Leonardo Da Vinci’s Codex Leicester at the Uffizi
Leonardo Da Vinci’s Codex Leicester on display at the Uffizi
Leonardo da Vinci’s Codex Leicester at the Uffizi Gallery in Florence is a not-to-be-missed exhibition if you are in town. It was a preview of the celebrations that took place worldwide in 2019 for the 500th anniversary of his death. Bill Gates, owner of the Codex bought from Armand Hammer in 1994, has lent it to the city. Surprisingly, the Codex Leicester is the only privately owned codex in the world. American oil magnate and art collector Armand Hammer bought it at auction for $5.6 million in 1980. When he died he left the codex to the Armand Hammer Museum of Art and Cultural Center of the University of California. It was eventually put up for sale and later bought by Gates on November 11, 1994 for $30,802,500. Nonetheless, the manuscript has kept the name of its original owner, Thomas Coke, Earl of Leicester, who owned it in 1771.
Leonardo da Vinci’s Codex Leicester. Water as a Microscope of Nature
The Leonardo da Vinci’s Codex Leicester at the Uffizi was on exhibit from October 29, 2018 to January 20, 2019. Over two years in the making, Il Codice Leicester di Leonardo da Vinci. L’Acqua Microscopio della Natura (Leonardo da Vinci’s Codex Leicester. Water as a Microscope of Nature) was curated by Paolo Galluzzi. It was organized by the Uffizi Gallery and the Galileo Museum. This exceptional event made it possible to see one of the master’s most important works on water. The 72-page manuscript is full of ingenious annotations and extraordinary drawings. Leonardo worked on it from 1504 to 1508, which was a very intense artistic and scientific period for him. In fact, he was also studying anatomy at Santa Maria Nuova Hospital, trying to make man fly, beginning his work on the mural depicting the lost “Battle of Anghiari” at Palazzo Vecchio (which he didn’t finish), and studying futuristic solutions for sailing on the Arno River.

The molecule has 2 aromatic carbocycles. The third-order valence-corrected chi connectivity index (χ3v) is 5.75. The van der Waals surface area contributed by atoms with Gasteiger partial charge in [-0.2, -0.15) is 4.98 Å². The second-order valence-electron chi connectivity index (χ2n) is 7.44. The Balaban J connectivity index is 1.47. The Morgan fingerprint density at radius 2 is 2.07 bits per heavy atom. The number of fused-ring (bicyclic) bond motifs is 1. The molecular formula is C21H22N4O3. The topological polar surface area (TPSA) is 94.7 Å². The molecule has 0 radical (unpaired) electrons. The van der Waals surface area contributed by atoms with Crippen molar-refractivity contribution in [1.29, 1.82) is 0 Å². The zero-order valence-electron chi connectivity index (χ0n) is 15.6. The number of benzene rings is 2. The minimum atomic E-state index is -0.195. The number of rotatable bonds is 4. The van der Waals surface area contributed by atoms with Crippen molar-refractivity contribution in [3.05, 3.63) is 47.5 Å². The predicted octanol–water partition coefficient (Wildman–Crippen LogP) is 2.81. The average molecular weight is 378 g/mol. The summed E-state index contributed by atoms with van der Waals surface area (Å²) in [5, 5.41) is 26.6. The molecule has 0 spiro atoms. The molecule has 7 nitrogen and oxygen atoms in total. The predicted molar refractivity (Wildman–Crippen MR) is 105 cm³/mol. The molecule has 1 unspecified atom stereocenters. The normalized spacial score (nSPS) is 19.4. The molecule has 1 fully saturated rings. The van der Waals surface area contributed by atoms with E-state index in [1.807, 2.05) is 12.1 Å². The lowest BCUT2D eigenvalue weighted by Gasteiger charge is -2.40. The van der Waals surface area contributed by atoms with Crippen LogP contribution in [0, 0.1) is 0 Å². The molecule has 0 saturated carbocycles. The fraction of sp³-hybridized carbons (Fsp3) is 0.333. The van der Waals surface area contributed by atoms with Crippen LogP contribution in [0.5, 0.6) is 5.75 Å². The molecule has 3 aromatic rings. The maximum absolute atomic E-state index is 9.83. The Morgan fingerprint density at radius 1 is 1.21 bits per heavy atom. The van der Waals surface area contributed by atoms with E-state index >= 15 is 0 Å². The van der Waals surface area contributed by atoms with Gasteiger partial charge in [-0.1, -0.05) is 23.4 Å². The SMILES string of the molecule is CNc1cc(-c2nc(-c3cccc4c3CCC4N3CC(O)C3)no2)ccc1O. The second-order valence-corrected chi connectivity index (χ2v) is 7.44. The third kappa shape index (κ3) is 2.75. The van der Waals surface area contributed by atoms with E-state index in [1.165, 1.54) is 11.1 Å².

Da Vinci’s paintings at Uffizi
The Codex’s 72 folios could be found in the Uffizi’s Aula Magliabechiana. Visitors could browse the digital versions of the folios and read the transcripts. Some of Leonardo’s spectacular drawings were also be on display. This was a once-in-a-lifetime opportunity to get to know Leonardo’s genius and to visit one of the most beautiful museums in the world. Actually, the ticket was valid for this exhibit and the Uffizi Gallery. Don’t miss Leonardo’s three works at the gallery: the Baptism of Christ, the Annunciation, and the Adoration of the Magi. The studies about the natural elements he carried out during his early ages are reflected on his paintings. In fact, water, earth, weather conditions, fog, plants are all depicted by Da Vinci as seen through a microscope, approaching every painting as a scientific experiment.